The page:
Dear Atlantic, magazine of my youth and age;
I believe that one’s life should be as long as one can make a contribution in some way. For me, personally, I wish to live only as long as I can be useful. At 72, and a few years before, I made the decision that when I felt I could no longer contribute in a tangible way, I will end my life.
I was greatly miffed by an article by a know-all person of the psychiatric persuasion, who said that anyone who wished to end his or her life was depressed. In my opinion, that’s balderdash. My firm belief is that we should live only as long as we can help to decrease our particular footprint on the planet by benefitting others. My desire is to have 15 years of retirement, but if I can't meet my personal hook, I’ll discard that goal.
I think it is immoral to artificially prolong the physical existence of an individual who is in no more than a vegetative state. On the other hand, I believe that no one has the right to make that choice for another person.
Kent has some advice:
I think everyone should think about a long life, and when you’re about halfway there or within 30 years of being there, set yourself a goal of how old and how alert you want to be. It’s likely to affect your health and wealth by making you focus on more important things in life and your ability to experience them. The earth doesn’t owe anyone longevity so it’s up to you to figure out what and where and when you’ll take charge of your existence and final stages of life.
Kent’s note reminds me of my stepfather, who’s approaching 70 and has a really wise approach to the remainder of his life: Instead of focusing on how long he’s going to live, he’s focused on how short he can make the window of time he’ll be infirmed. By eating healthy, cycling dozens of miles per week, and generally keeping his stress low, he’s determined to shrink that final period as much as possible.
This next reader, Rachel, also looks to her parents:
I am compelled to write to you! That has never happened before.
In the last six years, I saw both my parents off this planet. Both were happy to go and did not overstay. My mother, always in good health, had hoped for some more years but fell ill. Once that happened, she did not want to linger. It was too physically painful.
My father simply grew lonely and disinterested, and he too welcomed the end. He actually asked me hasten it for him, but I reminded him it was against the law (!)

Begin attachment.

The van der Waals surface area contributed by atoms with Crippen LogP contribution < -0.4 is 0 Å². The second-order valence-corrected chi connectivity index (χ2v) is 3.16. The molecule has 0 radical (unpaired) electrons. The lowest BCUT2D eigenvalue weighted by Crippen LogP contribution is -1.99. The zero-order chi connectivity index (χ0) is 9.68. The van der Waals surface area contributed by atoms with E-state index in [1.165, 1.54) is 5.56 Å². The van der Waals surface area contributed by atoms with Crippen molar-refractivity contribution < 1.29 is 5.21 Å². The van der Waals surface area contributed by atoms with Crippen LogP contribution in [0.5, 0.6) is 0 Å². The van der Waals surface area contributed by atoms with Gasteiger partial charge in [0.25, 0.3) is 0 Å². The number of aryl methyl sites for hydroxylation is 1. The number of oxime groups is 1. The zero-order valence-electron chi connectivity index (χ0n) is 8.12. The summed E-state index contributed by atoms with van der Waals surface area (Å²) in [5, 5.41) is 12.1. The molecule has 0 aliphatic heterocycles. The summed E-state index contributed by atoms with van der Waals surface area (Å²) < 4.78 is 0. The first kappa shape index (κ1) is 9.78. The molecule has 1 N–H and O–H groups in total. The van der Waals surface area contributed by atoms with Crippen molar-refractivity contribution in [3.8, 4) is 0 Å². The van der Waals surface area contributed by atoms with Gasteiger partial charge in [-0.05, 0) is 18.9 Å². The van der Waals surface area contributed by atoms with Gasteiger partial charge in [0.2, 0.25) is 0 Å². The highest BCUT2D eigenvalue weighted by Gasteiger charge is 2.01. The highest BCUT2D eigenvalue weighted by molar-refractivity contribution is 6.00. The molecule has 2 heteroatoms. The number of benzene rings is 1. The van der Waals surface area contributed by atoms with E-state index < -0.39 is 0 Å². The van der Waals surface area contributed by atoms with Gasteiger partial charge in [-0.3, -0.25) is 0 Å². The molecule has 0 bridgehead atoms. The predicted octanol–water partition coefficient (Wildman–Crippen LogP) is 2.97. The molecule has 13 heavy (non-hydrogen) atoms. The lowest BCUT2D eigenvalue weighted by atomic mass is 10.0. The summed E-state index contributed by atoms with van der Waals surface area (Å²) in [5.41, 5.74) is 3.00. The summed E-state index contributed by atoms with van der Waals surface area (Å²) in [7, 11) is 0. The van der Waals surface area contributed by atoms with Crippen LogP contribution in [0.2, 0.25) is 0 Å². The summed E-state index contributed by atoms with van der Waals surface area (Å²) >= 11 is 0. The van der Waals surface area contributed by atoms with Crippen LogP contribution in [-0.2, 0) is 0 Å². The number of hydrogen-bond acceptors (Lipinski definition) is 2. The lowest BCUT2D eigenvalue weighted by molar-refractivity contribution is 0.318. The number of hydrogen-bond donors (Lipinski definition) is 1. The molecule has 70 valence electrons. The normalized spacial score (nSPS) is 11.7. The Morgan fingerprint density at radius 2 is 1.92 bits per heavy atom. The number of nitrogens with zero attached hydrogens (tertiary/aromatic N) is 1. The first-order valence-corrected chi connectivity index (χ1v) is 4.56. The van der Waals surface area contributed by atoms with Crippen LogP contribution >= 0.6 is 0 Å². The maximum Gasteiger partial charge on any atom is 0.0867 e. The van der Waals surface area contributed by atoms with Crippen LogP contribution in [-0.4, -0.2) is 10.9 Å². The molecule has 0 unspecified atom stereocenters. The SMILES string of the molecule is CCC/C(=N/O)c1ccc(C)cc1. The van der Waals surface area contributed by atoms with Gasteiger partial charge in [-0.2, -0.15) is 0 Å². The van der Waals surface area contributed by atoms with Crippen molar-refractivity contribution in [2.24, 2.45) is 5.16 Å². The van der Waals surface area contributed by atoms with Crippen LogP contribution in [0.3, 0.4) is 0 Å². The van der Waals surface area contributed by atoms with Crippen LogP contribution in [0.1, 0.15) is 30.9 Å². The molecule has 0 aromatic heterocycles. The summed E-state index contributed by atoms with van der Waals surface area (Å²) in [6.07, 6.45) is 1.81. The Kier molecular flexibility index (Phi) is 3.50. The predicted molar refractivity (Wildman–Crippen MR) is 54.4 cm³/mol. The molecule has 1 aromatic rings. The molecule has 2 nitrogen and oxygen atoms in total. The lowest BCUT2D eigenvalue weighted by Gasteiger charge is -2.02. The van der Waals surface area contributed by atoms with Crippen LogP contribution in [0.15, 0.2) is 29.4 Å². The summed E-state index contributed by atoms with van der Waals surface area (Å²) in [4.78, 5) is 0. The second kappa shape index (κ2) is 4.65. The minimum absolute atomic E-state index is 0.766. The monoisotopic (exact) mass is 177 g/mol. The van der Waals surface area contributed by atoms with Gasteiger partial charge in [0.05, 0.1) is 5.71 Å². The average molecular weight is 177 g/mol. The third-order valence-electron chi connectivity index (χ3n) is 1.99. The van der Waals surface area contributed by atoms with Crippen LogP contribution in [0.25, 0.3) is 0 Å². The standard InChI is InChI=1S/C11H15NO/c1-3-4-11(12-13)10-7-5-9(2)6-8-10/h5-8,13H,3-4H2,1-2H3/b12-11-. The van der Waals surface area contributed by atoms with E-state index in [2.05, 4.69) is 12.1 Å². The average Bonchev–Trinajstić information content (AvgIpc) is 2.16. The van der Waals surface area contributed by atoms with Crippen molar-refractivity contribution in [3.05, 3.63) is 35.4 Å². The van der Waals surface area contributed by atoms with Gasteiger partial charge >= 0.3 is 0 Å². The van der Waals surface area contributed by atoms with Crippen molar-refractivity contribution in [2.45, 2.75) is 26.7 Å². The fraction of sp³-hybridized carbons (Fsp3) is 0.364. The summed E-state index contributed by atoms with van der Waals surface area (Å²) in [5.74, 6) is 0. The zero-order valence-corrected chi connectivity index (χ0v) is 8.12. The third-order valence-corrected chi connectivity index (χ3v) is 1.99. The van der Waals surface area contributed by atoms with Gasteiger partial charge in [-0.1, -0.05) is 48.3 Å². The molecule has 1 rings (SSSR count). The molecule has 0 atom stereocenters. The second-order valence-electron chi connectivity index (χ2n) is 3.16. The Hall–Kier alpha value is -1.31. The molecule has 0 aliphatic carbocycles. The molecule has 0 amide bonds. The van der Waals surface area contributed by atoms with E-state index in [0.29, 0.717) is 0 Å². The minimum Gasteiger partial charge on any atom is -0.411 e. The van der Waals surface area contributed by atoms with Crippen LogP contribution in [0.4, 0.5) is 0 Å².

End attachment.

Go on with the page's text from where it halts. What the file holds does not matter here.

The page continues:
Now I have my parents-in-law. He is a priest whose life revolved around being connected to others and doing pastoral work but who has recoiled into himself these last five years and today makes no contribution to anyone, anything, anywhere. This is so wrong. He could bring meaning to people but has closed those doors.
My mother-in-law, who has had to put him into a home because she cannot care for him, spends her days wracked with guilt for having done so. While he abhors the thought of death (I thought he would want to go to his maker??), she welcomes it—to be relieved of her guilt.
But neither is dying soon. What kind of life is this for them and their families, everybody’s pocketbook, and the earth’s resources?
I am soon 58 and HAVE NO DESIRE to live long. My parents checked out at 87 and 89 and I would be happy to go sooner, while I am still making some contribution to the world and to my loved ones.
Emma contributes through teaching:
Life that includes giving, sharing, and caring for others is worth it. In contrast, life as a “parasite”—endlessly entertained by television and card games—is perhaps a more arrogant use of resources. Of course I can say this now, at age 75, the day I teach a Chinese emigre English, the day after I teach three little girls piano, and the day when I will soon perform music for fellow residents in our retirement community.
What will I say ten years from now, when all I hope for is to see my grandchildren safely through adolescence, and I have no energy to spare for what I do now, I do not know.
Lastly, a reader in Tupelo, Mississippi, confronts a reader cited in our Daily newsletter:
“If we are being quite frank, there are a few exceptional people who may have something special to give to humanity, but the vast majority of people are simply useless.”
Are the majority of people useless? If we only consider people who have made contributions to the world through their inventions, philosophies, scientific or medical research, political leadership, military or business achievements, etc., then I would agree that the vast majority of people would seem to be useless.
However, every person who has ever lived on the face of the earth has influenced or impacted the lives of those around them in ways we know nothing about, unless their life touched us personally. And then only I can know how they impacted my own life experience.
Some of the peoples’ influences were/are positive and constructive; some negative and destructive. But they all contribute to the evolutionary process of the human consciousness and therefore each person’s experience, which in turn influences the lives of people of succeeding cultures and generations.
The greater question to me is why we are here at all. What is the reason or need for our actual existence? But this gets into a philosophical discussion that could go on and on.